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COMMONWEALTH v. KRALL (03/29/76)

decided: March 29, 1976.

COMMONWEALTH
v.
KRALL, APPELLANT



Appeal from order of Court of Common Pleas of Lebanon County, No. 303 of 1970, in case of Commonwealth of Pennsylvania v. John Richard Krall.

COUNSEL

Keith L. Kilgore, and Spitler, Rowe and Kilgore, for appellant.

David J. Brightbill, Assistant District Attorney, and George E. Christianson, District Attorney, for Commonwealth, appellee.

Watkins, P. J., Jacobs, Hoffman, Cercone, Price, Van der Voort, and Spaeth, JJ. Concurring Opinion by Hoffman, J. Spaeth, J., joins in this concurring opinion.

Author: Per Curiam

[ 239 Pa. Super. Page 483]

Order affirmed.

Disposition

Order affirmed.

Concurring Opinion by Hoffman, J.:

I concur in the result reached by the Majority because I believe that the Majority's reasoning is technically unassailable. At the same time, however, I believe that the result is unjust and, therefore, raises a question whether our Supreme Court's decision in Commonwealth v. Clair, 458 Pa. 418, 326 A.2d 272 (1974), that abrogated the doctrine of basic and fundamental error in Pennsylvania, must be applied when to do so produces an unjust result.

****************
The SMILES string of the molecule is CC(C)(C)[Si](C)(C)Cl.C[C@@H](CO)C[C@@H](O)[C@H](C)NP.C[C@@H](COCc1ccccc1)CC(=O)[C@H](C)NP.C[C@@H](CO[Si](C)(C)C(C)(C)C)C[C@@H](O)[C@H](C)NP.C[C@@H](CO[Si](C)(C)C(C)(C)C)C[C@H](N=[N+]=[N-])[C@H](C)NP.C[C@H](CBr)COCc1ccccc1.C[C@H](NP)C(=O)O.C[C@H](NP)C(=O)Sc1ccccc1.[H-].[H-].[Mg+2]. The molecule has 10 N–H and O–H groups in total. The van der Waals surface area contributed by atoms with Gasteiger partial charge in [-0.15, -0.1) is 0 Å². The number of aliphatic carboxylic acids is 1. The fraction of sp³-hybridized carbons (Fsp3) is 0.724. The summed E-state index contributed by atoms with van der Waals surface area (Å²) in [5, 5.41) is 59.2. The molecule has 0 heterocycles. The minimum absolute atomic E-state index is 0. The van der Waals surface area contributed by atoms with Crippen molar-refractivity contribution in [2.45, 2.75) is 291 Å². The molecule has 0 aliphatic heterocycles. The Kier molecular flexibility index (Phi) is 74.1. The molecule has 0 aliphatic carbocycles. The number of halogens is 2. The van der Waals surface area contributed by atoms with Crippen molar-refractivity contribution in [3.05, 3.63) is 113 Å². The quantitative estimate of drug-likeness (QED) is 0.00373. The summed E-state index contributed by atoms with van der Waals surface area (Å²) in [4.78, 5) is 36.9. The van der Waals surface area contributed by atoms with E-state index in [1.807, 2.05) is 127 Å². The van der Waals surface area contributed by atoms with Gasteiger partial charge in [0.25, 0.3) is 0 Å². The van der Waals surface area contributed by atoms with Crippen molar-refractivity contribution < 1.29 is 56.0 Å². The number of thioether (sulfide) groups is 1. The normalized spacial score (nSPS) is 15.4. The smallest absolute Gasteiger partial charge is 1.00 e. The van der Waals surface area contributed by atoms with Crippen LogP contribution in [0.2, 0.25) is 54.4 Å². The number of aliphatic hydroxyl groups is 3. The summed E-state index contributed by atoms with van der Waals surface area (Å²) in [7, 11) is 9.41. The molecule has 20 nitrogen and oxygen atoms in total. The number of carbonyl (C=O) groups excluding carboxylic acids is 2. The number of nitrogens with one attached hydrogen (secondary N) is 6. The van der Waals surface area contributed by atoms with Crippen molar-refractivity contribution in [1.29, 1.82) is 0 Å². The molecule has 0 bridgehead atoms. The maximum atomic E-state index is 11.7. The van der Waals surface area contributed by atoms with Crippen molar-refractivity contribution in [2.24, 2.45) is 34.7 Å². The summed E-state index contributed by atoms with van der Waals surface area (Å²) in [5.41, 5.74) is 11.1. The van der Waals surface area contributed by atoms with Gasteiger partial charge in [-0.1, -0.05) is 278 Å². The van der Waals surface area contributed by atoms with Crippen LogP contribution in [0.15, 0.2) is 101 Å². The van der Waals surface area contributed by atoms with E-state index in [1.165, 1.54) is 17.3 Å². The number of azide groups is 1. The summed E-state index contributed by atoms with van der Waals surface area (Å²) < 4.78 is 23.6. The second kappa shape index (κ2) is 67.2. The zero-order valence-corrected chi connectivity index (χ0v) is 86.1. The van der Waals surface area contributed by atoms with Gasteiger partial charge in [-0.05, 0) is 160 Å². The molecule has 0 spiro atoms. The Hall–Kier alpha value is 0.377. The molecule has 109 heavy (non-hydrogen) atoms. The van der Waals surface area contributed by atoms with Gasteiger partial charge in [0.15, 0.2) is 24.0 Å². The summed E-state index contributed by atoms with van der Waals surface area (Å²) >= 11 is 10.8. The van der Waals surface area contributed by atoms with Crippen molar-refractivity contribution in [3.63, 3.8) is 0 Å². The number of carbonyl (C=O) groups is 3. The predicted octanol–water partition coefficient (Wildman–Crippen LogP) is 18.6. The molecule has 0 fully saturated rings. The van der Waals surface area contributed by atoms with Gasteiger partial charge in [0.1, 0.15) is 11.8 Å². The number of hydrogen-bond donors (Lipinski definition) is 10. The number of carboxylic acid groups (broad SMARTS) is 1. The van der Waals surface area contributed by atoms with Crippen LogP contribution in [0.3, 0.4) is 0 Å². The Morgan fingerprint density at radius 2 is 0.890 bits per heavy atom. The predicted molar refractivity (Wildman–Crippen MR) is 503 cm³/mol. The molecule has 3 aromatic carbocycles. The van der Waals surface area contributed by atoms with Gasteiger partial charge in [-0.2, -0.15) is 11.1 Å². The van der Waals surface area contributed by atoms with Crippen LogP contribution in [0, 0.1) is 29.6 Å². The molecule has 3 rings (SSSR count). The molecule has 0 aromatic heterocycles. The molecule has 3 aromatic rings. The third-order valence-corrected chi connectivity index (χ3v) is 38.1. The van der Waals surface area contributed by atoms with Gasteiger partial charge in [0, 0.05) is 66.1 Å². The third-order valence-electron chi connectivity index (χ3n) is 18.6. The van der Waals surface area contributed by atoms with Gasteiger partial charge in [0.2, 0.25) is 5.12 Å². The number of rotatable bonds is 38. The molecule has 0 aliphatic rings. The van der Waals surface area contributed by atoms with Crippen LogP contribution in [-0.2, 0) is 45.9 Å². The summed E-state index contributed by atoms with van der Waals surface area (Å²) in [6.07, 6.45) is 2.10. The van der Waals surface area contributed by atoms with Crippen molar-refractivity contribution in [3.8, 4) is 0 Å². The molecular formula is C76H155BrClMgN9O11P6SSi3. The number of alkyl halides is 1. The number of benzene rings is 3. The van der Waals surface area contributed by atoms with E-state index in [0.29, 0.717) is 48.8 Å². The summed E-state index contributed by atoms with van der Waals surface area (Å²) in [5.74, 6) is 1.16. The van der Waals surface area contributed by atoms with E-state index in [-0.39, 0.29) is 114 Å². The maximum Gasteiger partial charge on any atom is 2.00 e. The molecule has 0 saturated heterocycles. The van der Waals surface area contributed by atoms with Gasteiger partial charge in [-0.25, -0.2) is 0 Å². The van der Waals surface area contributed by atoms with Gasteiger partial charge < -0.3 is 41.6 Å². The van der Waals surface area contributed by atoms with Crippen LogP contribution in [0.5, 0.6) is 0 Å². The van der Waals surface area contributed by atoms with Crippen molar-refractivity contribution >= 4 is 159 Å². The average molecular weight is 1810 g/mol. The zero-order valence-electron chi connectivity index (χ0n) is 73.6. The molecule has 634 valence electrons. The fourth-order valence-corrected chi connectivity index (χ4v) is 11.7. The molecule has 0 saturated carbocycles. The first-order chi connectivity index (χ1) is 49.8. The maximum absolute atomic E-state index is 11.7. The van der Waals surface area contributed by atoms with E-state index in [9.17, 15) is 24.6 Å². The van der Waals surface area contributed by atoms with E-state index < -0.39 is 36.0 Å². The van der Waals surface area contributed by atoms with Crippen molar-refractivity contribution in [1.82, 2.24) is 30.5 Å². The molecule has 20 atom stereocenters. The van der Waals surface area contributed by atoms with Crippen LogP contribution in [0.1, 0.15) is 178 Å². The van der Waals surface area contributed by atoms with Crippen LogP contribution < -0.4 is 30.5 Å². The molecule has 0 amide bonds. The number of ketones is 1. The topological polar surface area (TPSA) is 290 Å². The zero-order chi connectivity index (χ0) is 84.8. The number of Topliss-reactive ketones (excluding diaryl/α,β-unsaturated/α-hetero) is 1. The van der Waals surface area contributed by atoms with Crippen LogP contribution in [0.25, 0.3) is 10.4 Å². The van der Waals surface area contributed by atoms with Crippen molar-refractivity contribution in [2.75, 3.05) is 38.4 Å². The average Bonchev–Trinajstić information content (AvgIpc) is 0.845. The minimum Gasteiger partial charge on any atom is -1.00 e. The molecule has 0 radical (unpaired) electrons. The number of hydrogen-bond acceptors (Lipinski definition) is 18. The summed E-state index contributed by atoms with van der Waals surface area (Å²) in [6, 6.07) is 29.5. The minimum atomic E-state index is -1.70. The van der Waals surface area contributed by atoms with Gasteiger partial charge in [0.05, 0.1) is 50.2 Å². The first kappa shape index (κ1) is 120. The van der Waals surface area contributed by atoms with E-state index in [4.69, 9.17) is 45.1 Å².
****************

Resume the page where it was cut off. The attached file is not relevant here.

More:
In the normal course of the judicial process, an appellate court often announces a new rule that is applied only to the litigants before the court and to future litigants. See, e.g., Johnson v. New Jersey, 384 U.S. 719 (1966); Tehan v. United States ex rel. Shott, 382 U.S. 406 (1966); Linkletter v. Walker, 381 U.S. 618 (1965). Other criminal litigants, although their convictions were based, for example, upon evidence seized by newly condemned practices, may not receive the benefits of expanded civil rights. Various rationales have been advanced for such a result, see Johnson v. New Jersey, supra, but no court has found that the failure to give application to a particular rule is necessarily a violation of due process.

Appellant does not argue that Commonwealth v. Swanger, 453 Pa. 107, 307 A.2d 875 (1973), must be given retroactive application. Rather, he challenges his conviction in a Post Conviction Hearing Act*fn1 petition under the rubric of ineffective assistance of counsel. On this point, I agree with the Majority that appellant's counsel was not ineffective for ...


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